Isopropyl alcohol production in North America
In North America, isopropyl alcohol is manufactured mainly by the polymerization of propylene. The majority of isopropyl alcohol production occurs in the United States, Canada, and Mexico. The largest producers in North America are LyondellBasell, Dow Chemicals, and INEOS.
Isopropyl alcohol production in Asia
Asia accounts for the majority of the world’s isopropyl alcohol production. China is the largest producer of isopropyl alcohol in Asia, followed by Japan and Taiwan. Some of the major players in the Asian isopropyl alcohol market include Japan’s Mitsui Chemicals, Korea’s LG Chem, and China’s Shandong Yuhuang Chemical (Yuhuang Chemical).
Isopropyl alcohol production in Europe
Europe occupies a small share of the world’s isopropyl alcohol market, with its largest producers being BASF, Dow Chemicals, and Solvay. A large proportion of isopropyl alcohol is imported into the European market from Asia and North America to fulfil the local demand.
Isopropyl alcohol regulations and safety measures
Handling isopropyl alcohol requires proper precautions and safety measures since it is a flammable, irritating, and toxic chemical compound. The Occupational Safety and Health Administration (OSHA) has set a permissible exposure limit (PEL) of 400 parts per million (ppm) of isopropyl alcohol in the workplace. The organization has also established guidelines to ensure safe handling of isopropyl alcohol. For instance, this alcohol should not be used near open flames, and contact with skin or eyes should be minimized.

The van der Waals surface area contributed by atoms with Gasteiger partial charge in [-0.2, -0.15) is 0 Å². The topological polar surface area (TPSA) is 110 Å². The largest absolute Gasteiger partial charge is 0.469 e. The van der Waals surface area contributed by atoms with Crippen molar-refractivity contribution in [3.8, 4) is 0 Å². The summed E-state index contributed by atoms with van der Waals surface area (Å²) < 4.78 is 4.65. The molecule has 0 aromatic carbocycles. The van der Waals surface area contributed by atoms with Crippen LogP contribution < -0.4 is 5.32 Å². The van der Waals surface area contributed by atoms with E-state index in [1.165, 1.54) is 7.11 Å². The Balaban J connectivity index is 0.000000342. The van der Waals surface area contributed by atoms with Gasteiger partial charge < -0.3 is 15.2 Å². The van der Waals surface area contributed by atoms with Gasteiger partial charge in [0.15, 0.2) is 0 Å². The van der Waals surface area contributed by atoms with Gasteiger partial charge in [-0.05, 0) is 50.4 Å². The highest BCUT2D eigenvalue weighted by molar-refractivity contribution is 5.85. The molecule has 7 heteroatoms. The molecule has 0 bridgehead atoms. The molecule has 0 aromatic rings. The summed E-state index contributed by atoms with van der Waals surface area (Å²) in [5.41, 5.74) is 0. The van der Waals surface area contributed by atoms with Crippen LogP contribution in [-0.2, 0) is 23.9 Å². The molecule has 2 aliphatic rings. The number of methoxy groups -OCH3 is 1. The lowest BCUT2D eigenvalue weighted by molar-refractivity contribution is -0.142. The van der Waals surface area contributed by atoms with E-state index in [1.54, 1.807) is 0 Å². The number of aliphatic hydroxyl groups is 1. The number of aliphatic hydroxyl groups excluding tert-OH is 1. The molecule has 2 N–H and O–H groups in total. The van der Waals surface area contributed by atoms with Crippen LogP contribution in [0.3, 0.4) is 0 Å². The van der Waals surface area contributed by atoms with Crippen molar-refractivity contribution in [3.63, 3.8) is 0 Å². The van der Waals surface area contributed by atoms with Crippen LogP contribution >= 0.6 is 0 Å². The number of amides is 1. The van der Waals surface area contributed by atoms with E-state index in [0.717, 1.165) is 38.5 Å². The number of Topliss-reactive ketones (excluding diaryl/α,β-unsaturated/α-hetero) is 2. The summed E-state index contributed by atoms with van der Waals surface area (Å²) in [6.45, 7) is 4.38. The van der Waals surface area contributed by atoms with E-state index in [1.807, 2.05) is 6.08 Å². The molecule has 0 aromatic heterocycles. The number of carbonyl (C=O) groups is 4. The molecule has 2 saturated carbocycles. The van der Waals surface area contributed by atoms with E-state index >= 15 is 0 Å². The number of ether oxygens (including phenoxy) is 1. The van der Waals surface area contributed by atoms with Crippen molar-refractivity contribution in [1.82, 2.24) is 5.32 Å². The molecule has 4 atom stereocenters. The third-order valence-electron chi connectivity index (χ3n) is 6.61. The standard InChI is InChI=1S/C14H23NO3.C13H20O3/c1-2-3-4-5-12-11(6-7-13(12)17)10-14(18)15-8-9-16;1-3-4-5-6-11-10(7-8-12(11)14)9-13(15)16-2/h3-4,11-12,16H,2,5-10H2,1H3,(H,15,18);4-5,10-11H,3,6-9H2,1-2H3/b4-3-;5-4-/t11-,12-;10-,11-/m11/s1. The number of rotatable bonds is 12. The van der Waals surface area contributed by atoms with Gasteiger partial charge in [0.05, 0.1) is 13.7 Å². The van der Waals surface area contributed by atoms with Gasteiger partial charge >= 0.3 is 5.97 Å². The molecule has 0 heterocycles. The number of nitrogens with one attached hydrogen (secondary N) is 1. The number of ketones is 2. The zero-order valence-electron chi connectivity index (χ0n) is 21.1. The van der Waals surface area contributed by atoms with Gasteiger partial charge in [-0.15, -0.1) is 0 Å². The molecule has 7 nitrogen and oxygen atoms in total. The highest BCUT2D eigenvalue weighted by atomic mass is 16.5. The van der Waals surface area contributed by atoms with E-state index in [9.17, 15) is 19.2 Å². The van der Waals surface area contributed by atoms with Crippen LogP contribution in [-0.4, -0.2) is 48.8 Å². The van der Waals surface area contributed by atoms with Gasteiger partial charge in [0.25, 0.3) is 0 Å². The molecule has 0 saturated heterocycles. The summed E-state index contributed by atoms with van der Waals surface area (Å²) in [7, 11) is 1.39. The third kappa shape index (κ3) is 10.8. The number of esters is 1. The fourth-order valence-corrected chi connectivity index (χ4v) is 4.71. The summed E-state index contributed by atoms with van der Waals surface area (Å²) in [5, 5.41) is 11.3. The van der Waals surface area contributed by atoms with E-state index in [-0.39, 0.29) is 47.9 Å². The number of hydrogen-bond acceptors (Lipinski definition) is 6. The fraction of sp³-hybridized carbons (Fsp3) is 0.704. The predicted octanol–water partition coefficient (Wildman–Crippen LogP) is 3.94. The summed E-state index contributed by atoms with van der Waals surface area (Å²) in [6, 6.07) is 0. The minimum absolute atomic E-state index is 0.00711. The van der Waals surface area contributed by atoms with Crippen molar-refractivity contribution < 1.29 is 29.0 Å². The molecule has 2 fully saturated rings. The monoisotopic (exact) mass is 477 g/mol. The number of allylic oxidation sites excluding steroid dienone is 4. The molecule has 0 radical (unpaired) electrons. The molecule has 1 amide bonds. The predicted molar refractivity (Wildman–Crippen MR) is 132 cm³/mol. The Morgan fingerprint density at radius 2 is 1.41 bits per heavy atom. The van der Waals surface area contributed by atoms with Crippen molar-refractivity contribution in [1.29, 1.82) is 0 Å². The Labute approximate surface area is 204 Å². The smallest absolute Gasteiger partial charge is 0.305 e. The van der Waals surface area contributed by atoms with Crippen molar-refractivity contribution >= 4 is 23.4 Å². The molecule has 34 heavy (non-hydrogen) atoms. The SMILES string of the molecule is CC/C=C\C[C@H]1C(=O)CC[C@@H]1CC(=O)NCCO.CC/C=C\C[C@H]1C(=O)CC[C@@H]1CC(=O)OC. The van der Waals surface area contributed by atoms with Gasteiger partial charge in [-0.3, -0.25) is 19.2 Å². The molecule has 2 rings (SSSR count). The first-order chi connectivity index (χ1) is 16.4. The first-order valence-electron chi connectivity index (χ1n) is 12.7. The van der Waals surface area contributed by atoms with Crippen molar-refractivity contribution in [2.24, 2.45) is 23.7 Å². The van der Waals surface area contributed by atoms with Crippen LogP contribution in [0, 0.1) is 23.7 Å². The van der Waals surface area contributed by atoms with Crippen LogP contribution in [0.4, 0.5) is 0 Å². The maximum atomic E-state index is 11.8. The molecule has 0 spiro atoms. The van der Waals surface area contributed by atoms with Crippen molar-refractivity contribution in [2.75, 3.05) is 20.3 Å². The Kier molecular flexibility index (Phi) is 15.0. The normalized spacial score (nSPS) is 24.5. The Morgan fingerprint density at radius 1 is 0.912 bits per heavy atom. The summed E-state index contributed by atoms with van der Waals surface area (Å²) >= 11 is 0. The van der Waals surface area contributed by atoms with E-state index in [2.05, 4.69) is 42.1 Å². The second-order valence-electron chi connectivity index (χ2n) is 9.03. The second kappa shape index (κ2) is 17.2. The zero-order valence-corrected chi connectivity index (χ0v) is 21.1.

Isopropyl alcohol and COVID-19
In 2020, the COVID-19 pandemic saw a surge in isopropyl alcohol demand due to its antiseptic properties. In efforts to slow down the spread of the virus, isopropyl alcohol became an essential element in the manufacture of hand sanitizers, personal protective equipment (PPEs), and disinfectants. Increased demand has since caused a significant rise in the price of isopropyl alcohol globally.
Isopropyl alcohol has emerged as a fundamental compound in critical fields. From its production to uses, we can see that isopropyl alcohol plays an essential role in different aspects of our lives. Understanding where it comes from and how it is used can help inform our choices while using it.
Here are some of the most common questions related to the origin of isopropyl alcohol:
- What is the origin of isopropyl alcohol? Isopropyl alcohol is a synthetic compound that is produced from the polymerization of propylene.
- Where is isopropyl alcohol made? The largest producers of isopropyl alcohol are in the Middle East, Asia, and North America, with countries like China, Japan, and the US being some of the largest producers.
- What are the uses of isopropyl alcohol? Isopropyl alcohol can be used as a cleaning agent, disinfectant, solvent, fuel, and coolant.
- How is isopropyl alcohol made? Isopropyl alcohol is produced by a catalytic hydration process that converts propylene to isopropyl alcohol.
- Is isopropyl alcohol safe for use? While isopropyl alcohol has many uses, it is flammable, irritating, and toxic. Handling requires proper safety measures, and it should not be used near open flames.